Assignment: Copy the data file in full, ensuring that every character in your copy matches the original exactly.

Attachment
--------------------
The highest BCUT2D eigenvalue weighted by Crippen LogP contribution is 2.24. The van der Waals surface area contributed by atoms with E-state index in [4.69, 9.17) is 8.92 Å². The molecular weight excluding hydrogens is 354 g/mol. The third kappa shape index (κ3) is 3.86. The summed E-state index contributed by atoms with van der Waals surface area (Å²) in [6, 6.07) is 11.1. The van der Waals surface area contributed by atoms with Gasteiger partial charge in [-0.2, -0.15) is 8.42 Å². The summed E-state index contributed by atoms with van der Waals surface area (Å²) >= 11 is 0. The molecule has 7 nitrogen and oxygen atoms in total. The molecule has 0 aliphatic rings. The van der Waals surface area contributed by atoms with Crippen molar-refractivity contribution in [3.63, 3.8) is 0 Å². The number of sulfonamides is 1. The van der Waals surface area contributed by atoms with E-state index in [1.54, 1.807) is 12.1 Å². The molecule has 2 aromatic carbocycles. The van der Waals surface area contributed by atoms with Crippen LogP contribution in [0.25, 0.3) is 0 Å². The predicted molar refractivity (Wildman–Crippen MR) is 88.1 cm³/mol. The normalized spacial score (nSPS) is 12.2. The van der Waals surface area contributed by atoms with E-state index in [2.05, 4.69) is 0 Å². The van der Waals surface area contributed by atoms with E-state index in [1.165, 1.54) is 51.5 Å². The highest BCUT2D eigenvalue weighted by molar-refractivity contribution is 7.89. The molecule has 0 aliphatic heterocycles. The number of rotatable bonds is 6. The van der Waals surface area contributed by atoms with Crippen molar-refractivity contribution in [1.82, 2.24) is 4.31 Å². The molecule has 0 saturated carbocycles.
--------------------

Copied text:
The highest BCUT2D eigenvalue weighted by Crippen LogP contribution is 2.24. The van der Waals surface area contributed by atoms with E-state index in [4.69, 9.17) is 8.92 Å². The molecular weight excluding hydrogens is 354 g/mol. The third kappa shape index (κ3) is 3.86. The summed E-state index contributed by atoms with van der Waals surface area (Å²) in [6, 6.07) is 11.1. The van der Waals surface area contributed by atoms with Gasteiger partial charge in [-0.2, -0.15) is 8.42 Å². The summed E-state index contributed by atoms with van der Waals surface area (Å²) >= 11 is 0. The molecule has 7 nitrogen and oxygen atoms in total. The molecule has 0 aliphatic rings. The van der Waals surface area contributed by atoms with Crippen molar-refractivity contribution in [3.63, 3.8) is 0 Å². The number of sulfonamides is 1. The van der Waals surface area contributed by atoms with E-state index in [1.54, 1.807) is 12.1 Å². The molecule has 2 aromatic carbocycles. The van der Waals surface area contributed by atoms with Crippen LogP contribution in [0.25, 0.3) is 0 Å². The predicted molar refractivity (Wildman–Crippen MR) is 88.1 cm³/mol. The normalized spacial score (nSPS) is 12.2. The van der Waals surface area contributed by atoms with E-state index in [2.05, 4.69) is 0 Å². The van der Waals surface area contributed by atoms with E-state index in [1.165, 1.54) is 51.5 Å². The highest BCUT2D eigenvalue weighted by molar-refractivity contribution is 7.89. The molecule has 0 aliphatic heterocycles. The number of rotatable bonds is 6. The van der Waals surface area contributed by atoms with Crippen molar-refractivity contribution in [1.82, 2.24) is 4.31 Å². The molecule has 0 saturated carbocycles.